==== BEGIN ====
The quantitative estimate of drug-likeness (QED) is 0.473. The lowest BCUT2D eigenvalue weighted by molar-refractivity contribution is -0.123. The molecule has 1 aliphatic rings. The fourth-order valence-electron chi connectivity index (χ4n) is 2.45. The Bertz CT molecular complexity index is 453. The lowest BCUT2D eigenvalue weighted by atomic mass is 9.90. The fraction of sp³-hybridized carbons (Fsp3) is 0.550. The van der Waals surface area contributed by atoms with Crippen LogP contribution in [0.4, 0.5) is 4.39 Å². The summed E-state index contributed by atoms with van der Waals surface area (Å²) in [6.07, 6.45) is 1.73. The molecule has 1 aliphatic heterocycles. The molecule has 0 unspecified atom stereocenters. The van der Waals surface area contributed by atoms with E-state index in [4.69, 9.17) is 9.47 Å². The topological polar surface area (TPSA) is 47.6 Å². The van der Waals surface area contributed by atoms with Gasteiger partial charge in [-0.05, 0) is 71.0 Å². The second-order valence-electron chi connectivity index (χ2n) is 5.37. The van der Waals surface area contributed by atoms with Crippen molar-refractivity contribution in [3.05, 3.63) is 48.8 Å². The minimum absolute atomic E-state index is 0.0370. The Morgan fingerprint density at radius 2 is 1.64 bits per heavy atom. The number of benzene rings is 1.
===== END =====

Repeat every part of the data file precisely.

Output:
The quantitative estimate of drug-likeness (QED) is 0.473. The lowest BCUT2D eigenvalue weighted by molar-refractivity contribution is -0.123. The molecule has 1 aliphatic rings. The fourth-order valence-electron chi connectivity index (χ4n) is 2.45. The Bertz CT molecular complexity index is 453. The lowest BCUT2D eigenvalue weighted by atomic mass is 9.90. The fraction of sp³-hybridized carbons (Fsp3) is 0.550. The van der Waals surface area contributed by atoms with Crippen LogP contribution in [0.4, 0.5) is 4.39 Å². The summed E-state index contributed by atoms with van der Waals surface area (Å²) in [6.07, 6.45) is 1.73. The molecule has 1 aliphatic heterocycles. The molecule has 0 unspecified atom stereocenters. The van der Waals surface area contributed by atoms with E-state index in [4.69, 9.17) is 9.47 Å². The topological polar surface area (TPSA) is 47.6 Å². The van der Waals surface area contributed by atoms with Gasteiger partial charge in [-0.05, 0) is 71.0 Å². The second-order valence-electron chi connectivity index (χ2n) is 5.37. The van der Waals surface area contributed by atoms with Crippen molar-refractivity contribution in [3.05, 3.63) is 48.8 Å². The minimum absolute atomic E-state index is 0.0370. The Morgan fingerprint density at radius 2 is 1.64 bits per heavy atom. The number of benzene rings is 1.